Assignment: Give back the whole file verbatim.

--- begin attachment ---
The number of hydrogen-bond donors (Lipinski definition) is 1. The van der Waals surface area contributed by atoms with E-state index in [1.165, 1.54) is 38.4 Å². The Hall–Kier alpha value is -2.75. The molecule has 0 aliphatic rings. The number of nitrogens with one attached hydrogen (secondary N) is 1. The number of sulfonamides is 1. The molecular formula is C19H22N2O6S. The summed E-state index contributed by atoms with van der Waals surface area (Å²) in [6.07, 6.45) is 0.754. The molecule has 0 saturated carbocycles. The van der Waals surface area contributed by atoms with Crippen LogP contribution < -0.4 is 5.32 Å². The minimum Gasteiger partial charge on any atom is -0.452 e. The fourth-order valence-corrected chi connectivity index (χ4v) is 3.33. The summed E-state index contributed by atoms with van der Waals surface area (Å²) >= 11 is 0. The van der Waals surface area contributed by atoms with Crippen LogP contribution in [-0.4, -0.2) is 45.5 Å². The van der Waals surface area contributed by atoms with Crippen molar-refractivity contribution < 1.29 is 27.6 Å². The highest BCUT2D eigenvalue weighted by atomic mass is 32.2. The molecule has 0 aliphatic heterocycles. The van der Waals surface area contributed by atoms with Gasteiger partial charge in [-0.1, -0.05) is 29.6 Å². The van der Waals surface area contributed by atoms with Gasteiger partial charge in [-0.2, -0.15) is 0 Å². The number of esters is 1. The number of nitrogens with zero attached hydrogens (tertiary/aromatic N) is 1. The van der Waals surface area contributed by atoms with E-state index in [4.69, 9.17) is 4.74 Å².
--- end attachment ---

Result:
The number of hydrogen-bond donors (Lipinski definition) is 1. The van der Waals surface area contributed by atoms with E-state index in [1.165, 1.54) is 38.4 Å². The Hall–Kier alpha value is -2.75. The molecule has 0 aliphatic rings. The number of nitrogens with one attached hydrogen (secondary N) is 1. The number of sulfonamides is 1. The molecular formula is C19H22N2O6S. The summed E-state index contributed by atoms with van der Waals surface area (Å²) in [6.07, 6.45) is 0.754. The molecule has 0 saturated carbocycles. The van der Waals surface area contributed by atoms with Crippen LogP contribution < -0.4 is 5.32 Å². The minimum Gasteiger partial charge on any atom is -0.452 e. The fourth-order valence-corrected chi connectivity index (χ4v) is 3.33. The summed E-state index contributed by atoms with van der Waals surface area (Å²) >= 11 is 0. The van der Waals surface area contributed by atoms with Crippen LogP contribution in [-0.4, -0.2) is 45.5 Å². The van der Waals surface area contributed by atoms with Crippen molar-refractivity contribution < 1.29 is 27.6 Å². The highest BCUT2D eigenvalue weighted by atomic mass is 32.2. The molecule has 0 aliphatic heterocycles. The van der Waals surface area contributed by atoms with Gasteiger partial charge in [-0.1, -0.05) is 29.6 Å². The van der Waals surface area contributed by atoms with Gasteiger partial charge in [-0.2, -0.15) is 0 Å². The number of esters is 1. The number of nitrogens with zero attached hydrogens (tertiary/aromatic N) is 1. The van der Waals surface area contributed by atoms with E-state index in [4.69, 9.17) is 4.74 Å².